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November 2012

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November 2012

The Affordable Care Act is Here to Stay: What it Means for Private Practice in America

Now that President Barack Obama has been re-elected and the Affordable Care Act (ACA) is here to stay, millions more Americans will soon have health insurance and will seek care and preventive services. Experts expect that administrative costs and the usual hassles of dealing with insurers will be reduced over time and that doctors will play a critical role in creating delivery systems to improve care and reduce costs.

Physicians largely support the comprehensive healthcare reform law. Although some would have preferred a single-payer system, they believe that the ACA addresses some glaring needs in our system – the lack of healthcare coverage and access to care, rising costs, quality-of-care gaps, poor general population health and a greater emphasis on preventive care.

Less Disaster Care and More Prevention

How do you take care of patients who can’t afford health insurance, pills or your most effective treatment plans? The old system discouraged the uninsured into skipping their doctor visits until they became so sick that they had to go to hospital emergency rooms where care was and is delivered much less conveniently at much higher cost.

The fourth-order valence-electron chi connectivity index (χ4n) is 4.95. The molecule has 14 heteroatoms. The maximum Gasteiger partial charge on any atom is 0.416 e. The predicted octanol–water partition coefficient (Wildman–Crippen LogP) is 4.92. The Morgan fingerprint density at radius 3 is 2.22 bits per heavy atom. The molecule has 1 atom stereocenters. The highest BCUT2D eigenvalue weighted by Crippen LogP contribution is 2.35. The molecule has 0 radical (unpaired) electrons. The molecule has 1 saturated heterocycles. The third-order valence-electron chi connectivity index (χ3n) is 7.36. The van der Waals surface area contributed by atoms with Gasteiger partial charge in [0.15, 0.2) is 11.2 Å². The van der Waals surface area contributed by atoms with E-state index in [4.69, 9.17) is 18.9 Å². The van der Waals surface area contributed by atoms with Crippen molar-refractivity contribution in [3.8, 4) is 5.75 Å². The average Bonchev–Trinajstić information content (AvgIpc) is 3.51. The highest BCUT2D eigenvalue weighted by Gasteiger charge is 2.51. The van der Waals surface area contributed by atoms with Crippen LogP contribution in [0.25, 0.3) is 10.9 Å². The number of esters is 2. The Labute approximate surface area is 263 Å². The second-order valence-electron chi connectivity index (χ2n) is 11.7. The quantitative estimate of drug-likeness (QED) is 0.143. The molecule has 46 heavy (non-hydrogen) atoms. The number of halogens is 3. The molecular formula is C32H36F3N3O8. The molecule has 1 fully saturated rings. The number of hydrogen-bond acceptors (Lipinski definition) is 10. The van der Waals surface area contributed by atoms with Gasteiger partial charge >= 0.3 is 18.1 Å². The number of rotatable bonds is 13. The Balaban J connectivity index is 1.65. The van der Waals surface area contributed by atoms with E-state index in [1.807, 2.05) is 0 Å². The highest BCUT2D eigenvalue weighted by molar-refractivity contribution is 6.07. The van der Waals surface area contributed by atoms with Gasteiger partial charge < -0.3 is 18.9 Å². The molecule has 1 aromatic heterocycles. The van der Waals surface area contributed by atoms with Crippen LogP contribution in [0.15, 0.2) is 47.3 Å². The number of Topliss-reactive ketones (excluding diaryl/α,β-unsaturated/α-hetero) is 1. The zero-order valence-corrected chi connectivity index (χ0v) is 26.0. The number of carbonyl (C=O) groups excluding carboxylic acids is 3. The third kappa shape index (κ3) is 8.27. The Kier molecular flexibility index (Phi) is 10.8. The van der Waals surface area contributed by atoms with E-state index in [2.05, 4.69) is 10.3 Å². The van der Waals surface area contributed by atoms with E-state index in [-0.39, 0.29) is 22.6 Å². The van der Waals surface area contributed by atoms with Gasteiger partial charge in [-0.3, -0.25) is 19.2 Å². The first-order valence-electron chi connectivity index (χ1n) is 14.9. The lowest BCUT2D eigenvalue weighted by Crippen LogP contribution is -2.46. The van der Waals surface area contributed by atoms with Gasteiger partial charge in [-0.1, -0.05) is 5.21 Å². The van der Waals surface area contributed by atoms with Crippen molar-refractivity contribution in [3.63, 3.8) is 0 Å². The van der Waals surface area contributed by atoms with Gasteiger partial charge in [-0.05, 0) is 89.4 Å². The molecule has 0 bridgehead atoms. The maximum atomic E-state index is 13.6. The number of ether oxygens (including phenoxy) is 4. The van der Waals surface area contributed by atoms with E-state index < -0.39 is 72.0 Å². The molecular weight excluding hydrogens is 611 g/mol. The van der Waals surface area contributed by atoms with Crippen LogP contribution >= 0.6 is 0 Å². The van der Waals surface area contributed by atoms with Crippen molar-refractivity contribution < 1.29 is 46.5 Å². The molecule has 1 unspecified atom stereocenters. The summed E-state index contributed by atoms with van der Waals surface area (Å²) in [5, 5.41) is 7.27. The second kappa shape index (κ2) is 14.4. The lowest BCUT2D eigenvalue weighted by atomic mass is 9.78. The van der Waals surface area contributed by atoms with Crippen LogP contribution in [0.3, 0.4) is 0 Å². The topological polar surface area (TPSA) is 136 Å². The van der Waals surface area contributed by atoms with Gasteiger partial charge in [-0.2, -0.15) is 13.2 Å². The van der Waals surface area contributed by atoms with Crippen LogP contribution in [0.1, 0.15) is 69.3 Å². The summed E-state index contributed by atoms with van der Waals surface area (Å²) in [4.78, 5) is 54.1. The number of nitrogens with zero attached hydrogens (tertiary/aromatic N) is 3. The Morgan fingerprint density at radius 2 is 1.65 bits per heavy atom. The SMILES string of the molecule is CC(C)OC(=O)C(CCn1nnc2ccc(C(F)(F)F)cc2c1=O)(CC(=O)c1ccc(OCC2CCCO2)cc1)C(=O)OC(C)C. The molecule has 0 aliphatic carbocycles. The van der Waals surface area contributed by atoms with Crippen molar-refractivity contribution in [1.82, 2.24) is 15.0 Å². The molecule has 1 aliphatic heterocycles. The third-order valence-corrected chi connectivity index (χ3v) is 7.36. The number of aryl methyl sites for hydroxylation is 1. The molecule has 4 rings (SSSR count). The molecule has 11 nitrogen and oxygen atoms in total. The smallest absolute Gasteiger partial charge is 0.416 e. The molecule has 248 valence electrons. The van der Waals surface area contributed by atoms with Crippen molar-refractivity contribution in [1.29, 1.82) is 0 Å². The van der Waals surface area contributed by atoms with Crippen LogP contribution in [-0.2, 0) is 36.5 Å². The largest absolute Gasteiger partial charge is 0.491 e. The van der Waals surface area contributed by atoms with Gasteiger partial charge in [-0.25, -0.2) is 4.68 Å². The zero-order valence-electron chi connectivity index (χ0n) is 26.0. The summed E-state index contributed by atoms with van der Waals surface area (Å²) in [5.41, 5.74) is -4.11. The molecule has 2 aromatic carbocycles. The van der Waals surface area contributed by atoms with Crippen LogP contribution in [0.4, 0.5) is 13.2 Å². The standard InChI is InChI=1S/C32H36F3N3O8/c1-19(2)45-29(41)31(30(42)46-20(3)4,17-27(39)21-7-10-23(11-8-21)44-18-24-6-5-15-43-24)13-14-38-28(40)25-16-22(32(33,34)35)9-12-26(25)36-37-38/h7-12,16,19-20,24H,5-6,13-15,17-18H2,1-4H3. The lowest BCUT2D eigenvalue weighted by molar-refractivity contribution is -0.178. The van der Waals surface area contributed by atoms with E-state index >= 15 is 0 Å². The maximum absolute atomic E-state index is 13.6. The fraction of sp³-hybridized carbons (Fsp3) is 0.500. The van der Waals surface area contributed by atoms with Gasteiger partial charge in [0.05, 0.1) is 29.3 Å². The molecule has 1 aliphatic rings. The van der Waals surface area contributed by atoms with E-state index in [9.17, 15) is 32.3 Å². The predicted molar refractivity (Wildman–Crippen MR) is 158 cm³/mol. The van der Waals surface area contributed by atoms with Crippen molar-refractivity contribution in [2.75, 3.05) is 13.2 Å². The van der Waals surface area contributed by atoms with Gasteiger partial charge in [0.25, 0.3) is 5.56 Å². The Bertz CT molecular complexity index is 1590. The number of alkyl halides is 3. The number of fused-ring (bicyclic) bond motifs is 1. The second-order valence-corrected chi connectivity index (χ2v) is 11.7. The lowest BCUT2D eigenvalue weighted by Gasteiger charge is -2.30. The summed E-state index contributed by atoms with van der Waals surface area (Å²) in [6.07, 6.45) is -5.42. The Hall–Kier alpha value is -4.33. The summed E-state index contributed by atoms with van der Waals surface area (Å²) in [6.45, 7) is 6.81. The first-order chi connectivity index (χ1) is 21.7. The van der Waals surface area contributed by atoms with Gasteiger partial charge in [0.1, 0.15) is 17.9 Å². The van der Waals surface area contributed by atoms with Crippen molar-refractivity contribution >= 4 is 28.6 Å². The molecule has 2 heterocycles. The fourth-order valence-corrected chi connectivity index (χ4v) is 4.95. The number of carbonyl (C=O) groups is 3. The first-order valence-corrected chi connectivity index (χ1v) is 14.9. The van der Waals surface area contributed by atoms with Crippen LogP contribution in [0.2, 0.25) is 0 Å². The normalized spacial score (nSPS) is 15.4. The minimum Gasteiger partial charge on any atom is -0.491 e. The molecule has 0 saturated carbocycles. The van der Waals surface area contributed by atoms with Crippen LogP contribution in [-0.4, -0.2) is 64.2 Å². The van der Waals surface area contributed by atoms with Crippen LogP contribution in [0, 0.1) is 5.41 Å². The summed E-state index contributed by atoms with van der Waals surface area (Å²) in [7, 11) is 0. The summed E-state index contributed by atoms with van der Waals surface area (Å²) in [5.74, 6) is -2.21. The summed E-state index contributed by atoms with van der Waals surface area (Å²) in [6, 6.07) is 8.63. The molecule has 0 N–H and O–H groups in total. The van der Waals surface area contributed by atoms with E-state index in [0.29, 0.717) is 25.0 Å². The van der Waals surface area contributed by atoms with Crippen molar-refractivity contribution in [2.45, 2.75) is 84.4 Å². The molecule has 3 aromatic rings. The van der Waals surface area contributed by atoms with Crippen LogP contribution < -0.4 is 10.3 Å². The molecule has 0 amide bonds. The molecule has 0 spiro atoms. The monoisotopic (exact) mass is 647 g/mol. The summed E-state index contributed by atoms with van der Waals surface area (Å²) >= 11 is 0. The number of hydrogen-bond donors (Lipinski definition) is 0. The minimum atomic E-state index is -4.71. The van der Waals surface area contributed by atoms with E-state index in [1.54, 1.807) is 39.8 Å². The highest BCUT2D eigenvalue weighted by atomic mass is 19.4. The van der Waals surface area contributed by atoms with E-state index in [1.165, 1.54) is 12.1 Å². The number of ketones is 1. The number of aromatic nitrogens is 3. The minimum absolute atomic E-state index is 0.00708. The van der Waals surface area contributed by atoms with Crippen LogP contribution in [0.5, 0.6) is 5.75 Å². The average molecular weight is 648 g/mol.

Under the ACA, 30 million Americans will gain health insurance and free access to preventive care. Most of the doctors we know say that’s good news. They don’t want to spend their days treating only human health disasters. They really want to see people who are not yet sick and help them stay well. The ACA strongly promotes preventive care and facilitates preventive health visits, and many physicians consider that a major step forward for our healthcare system.

The Current System is Squeezing Private Practices Shut

In our current competitive system, large hospital systems and health insurers are squeezing out independent doctors. The ACA establishes a regulated competition system for private insurers who, starting in 2014, will sell standardized benefit plans to individuals and small groups through new state-level health insurance exchanges.

Insurers will have to accept all applicants regardless of preexisting conditions, with only limited price variations based on age. State insurance exchanges will offer only a couple of health plans, and that will minimize your back-office work. If you are like most doctors, you just want to take care of your patients and get reimbursed. You don’t want to deal with the administrative drain and paperwork needed to satisfy 20 or 30 different insurance companies.

The current free-market model is driving a stake into the heart of independent doctors who lack bargaining power. Many are being forced to leave private practice for larger groups and hospitals. Solo practitioners are getting killed, according to Robert Berenson, MD, an internist and health policy fellow at the Urban Institute in Washington, DC.

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ACO Spells HOPE for Many Private Practices